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Likeness and Legacy in Korean Portraiture

King Yeongjo’s calligraphy bestowed on Lee Sam
Joseon dynasty (1392–1910)
Ink and colors on wood
h. 53.5 x w. 84 cm (overall).

Asian Art Museum, on loan from the Hampyeong Lee Family Collection in Daejeon, Korea.
Photograph © Asian Art Museum of San Francisco.

Upon his appointment as one of the second-rank Bunmu meritorious officials in 1728, Lee Sam (Yi Sam, 1677–1735) was bestowed various rewards by King Yeongjo (reigned 1724–1776), including his portrait. The king’s recognition and rewards continued throughout Lee Sam’s career. This plaque is a copy of the calligraphy King Yeongjo wrote when appointing Lee as the mayor of Hanseong (part of today’s Seoul) in 1731.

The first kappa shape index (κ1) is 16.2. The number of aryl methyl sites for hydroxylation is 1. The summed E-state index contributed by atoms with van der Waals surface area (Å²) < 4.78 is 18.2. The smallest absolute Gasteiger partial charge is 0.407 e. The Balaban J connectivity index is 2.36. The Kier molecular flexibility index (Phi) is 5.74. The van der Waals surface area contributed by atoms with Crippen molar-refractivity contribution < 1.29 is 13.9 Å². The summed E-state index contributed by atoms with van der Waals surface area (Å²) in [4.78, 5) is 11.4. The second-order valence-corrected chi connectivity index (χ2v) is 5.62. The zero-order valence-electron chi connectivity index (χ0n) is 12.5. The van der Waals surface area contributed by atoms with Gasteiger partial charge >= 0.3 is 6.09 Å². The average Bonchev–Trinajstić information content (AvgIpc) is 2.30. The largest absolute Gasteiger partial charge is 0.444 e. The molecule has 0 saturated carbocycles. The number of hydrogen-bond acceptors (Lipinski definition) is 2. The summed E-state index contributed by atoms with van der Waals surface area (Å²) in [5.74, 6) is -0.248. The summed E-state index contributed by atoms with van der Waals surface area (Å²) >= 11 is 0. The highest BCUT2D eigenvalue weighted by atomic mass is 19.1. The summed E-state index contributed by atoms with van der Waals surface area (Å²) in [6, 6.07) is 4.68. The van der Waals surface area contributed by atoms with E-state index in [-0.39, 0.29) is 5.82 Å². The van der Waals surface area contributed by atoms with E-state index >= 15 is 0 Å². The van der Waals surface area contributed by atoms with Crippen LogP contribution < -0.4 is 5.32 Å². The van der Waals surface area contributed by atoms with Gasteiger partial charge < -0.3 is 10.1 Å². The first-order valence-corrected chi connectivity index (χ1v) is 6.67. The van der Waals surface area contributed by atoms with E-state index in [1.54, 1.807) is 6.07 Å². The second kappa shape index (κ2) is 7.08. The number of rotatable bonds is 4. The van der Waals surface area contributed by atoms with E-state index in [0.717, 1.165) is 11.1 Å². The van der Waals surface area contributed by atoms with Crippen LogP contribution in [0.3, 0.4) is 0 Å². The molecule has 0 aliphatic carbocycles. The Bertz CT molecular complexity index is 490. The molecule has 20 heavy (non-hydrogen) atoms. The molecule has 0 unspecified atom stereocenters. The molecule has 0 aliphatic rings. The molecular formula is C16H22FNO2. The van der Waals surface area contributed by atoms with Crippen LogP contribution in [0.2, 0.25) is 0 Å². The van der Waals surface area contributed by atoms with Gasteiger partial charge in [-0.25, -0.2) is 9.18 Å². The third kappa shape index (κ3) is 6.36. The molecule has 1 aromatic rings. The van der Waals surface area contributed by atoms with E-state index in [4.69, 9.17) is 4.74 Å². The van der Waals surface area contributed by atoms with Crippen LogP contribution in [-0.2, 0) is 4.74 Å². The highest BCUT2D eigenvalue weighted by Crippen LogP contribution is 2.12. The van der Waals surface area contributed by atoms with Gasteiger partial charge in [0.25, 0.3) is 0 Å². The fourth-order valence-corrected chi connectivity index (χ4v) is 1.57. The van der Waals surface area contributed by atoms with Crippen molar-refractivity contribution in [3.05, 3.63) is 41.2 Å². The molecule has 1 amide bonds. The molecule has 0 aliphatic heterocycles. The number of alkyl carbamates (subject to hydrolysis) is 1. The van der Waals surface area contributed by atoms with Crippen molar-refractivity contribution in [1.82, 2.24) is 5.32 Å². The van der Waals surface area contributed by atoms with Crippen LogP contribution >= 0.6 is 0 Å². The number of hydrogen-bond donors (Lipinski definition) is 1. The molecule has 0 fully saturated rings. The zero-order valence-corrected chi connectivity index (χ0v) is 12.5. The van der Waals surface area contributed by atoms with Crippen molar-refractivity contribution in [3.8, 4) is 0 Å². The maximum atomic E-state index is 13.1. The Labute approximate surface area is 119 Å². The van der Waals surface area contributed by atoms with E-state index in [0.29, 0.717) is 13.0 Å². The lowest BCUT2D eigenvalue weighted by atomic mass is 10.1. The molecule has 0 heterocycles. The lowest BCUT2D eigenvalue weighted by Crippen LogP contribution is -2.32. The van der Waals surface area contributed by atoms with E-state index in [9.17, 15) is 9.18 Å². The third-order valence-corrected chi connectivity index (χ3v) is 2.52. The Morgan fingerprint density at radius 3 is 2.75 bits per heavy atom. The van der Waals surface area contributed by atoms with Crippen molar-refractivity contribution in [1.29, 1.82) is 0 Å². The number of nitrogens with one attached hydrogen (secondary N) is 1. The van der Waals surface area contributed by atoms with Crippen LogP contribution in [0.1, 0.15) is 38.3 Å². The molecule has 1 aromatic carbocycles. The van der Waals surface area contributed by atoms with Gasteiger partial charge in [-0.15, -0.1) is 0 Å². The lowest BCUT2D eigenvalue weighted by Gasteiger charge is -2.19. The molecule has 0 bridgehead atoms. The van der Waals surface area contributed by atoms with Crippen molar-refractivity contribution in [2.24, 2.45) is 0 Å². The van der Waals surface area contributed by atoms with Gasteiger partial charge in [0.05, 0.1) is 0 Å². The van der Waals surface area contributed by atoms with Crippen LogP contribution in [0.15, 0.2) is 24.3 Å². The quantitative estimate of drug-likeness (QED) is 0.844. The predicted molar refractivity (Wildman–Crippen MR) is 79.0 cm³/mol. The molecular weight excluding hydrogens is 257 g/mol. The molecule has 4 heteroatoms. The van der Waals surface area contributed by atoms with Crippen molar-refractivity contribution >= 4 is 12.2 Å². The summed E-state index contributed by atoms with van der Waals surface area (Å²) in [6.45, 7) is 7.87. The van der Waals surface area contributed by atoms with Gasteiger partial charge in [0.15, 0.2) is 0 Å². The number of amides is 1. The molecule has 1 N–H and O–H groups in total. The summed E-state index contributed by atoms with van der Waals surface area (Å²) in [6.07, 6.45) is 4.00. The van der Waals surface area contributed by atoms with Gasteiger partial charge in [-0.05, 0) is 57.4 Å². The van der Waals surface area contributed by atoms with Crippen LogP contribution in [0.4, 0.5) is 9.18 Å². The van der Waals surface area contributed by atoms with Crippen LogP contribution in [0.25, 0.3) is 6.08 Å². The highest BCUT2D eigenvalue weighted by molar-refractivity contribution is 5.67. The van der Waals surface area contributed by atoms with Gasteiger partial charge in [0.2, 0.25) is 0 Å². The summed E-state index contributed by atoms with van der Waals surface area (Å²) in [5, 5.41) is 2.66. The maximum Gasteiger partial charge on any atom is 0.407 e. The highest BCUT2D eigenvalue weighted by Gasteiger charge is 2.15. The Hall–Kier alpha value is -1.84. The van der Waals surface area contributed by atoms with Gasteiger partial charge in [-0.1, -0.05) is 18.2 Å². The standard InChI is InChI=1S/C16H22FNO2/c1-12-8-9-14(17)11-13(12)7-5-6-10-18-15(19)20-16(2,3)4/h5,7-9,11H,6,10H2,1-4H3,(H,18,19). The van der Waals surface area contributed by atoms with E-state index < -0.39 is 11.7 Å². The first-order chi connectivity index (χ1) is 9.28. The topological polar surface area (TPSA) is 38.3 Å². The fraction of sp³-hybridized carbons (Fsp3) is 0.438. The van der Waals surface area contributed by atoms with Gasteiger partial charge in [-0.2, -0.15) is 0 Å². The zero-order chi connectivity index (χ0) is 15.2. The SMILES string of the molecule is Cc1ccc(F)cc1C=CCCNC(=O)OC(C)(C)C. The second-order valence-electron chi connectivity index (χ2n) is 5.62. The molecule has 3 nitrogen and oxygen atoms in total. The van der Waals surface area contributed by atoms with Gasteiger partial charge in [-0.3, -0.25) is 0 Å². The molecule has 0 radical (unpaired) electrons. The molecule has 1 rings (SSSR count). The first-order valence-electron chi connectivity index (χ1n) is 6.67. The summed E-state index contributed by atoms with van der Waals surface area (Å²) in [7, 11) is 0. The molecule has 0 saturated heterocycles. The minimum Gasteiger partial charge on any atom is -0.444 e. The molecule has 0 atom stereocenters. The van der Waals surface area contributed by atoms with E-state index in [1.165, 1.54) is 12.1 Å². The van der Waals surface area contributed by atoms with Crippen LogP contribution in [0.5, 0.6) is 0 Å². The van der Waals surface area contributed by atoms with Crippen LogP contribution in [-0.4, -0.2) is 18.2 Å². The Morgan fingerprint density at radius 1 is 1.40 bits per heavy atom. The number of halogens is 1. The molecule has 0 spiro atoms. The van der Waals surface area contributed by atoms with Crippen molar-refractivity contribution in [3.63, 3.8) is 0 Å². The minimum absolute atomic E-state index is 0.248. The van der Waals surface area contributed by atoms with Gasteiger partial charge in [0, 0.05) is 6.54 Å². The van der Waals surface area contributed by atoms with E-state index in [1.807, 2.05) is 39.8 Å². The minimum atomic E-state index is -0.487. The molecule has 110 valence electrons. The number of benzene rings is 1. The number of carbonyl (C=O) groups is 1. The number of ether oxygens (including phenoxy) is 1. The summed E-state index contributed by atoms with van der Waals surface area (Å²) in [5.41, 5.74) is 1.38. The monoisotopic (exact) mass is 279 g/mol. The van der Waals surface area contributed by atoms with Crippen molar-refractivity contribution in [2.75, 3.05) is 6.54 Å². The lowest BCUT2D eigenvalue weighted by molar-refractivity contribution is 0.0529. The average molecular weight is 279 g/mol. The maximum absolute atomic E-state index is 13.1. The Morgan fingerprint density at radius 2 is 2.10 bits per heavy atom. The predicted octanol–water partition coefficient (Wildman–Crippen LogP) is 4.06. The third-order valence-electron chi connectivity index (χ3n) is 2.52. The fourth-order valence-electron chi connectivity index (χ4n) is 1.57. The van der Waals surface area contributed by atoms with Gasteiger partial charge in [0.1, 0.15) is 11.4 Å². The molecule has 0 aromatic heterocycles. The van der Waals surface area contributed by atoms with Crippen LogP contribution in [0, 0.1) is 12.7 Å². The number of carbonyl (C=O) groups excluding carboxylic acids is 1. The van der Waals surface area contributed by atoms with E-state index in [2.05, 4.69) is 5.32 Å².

This kind of copied royal calligraphy was often displayed in a man’s living quarters or outside of a scholar’s study. Except for royal palaces and Buddhist temples, Joseon-dynasty buildings and components like plaques were not decorated with colors. Here the borders of the plaque, although it was in an official’s house, are decorated with colors because it contains the king’s calligraphy.